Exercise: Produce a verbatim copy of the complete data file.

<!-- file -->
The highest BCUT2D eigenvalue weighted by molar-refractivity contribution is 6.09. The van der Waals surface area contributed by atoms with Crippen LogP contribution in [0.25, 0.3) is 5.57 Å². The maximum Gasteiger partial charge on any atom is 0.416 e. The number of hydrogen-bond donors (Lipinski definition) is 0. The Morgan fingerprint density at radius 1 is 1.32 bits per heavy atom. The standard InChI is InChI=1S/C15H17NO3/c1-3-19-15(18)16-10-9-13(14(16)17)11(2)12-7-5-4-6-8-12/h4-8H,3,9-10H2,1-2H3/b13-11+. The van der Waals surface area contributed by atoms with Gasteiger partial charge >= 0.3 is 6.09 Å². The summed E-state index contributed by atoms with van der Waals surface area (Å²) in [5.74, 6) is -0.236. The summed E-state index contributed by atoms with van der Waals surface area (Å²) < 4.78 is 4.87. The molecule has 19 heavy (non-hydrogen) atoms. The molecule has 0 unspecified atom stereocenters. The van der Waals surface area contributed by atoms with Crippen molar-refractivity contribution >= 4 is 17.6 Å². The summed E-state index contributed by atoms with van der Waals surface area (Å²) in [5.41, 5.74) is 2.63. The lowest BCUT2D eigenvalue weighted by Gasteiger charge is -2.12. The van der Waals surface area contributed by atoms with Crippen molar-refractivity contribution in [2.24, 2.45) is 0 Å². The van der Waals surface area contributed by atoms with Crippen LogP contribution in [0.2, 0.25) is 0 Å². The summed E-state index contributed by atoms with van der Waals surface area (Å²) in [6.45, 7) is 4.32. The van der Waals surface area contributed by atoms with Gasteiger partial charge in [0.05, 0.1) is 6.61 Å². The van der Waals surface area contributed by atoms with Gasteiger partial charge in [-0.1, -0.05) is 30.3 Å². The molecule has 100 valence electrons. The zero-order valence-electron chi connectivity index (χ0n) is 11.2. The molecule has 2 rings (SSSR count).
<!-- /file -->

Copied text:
The highest BCUT2D eigenvalue weighted by molar-refractivity contribution is 6.09. The van der Waals surface area contributed by atoms with Crippen LogP contribution in [0.25, 0.3) is 5.57 Å². The maximum Gasteiger partial charge on any atom is 0.416 e. The number of hydrogen-bond donors (Lipinski definition) is 0. The Morgan fingerprint density at radius 1 is 1.32 bits per heavy atom. The standard InChI is InChI=1S/C15H17NO3/c1-3-19-15(18)16-10-9-13(14(16)17)11(2)12-7-5-4-6-8-12/h4-8H,3,9-10H2,1-2H3/b13-11+. The van der Waals surface area contributed by atoms with Gasteiger partial charge >= 0.3 is 6.09 Å². The summed E-state index contributed by atoms with van der Waals surface area (Å²) in [5.74, 6) is -0.236. The summed E-state index contributed by atoms with van der Waals surface area (Å²) < 4.78 is 4.87. The molecule has 19 heavy (non-hydrogen) atoms. The molecule has 0 unspecified atom stereocenters. The van der Waals surface area contributed by atoms with Crippen molar-refractivity contribution >= 4 is 17.6 Å². The summed E-state index contributed by atoms with van der Waals surface area (Å²) in [5.41, 5.74) is 2.63. The lowest BCUT2D eigenvalue weighted by Gasteiger charge is -2.12. The van der Waals surface area contributed by atoms with Crippen molar-refractivity contribution in [2.24, 2.45) is 0 Å². The van der Waals surface area contributed by atoms with Crippen LogP contribution in [0.2, 0.25) is 0 Å². The summed E-state index contributed by atoms with van der Waals surface area (Å²) in [6.45, 7) is 4.32. The van der Waals surface area contributed by atoms with Gasteiger partial charge in [0.05, 0.1) is 6.61 Å². The van der Waals surface area contributed by atoms with Gasteiger partial charge in [-0.1, -0.05) is 30.3 Å². The molecule has 100 valence electrons. The zero-order valence-electron chi connectivity index (χ0n) is 11.2. The molecule has 2 rings (SSSR count).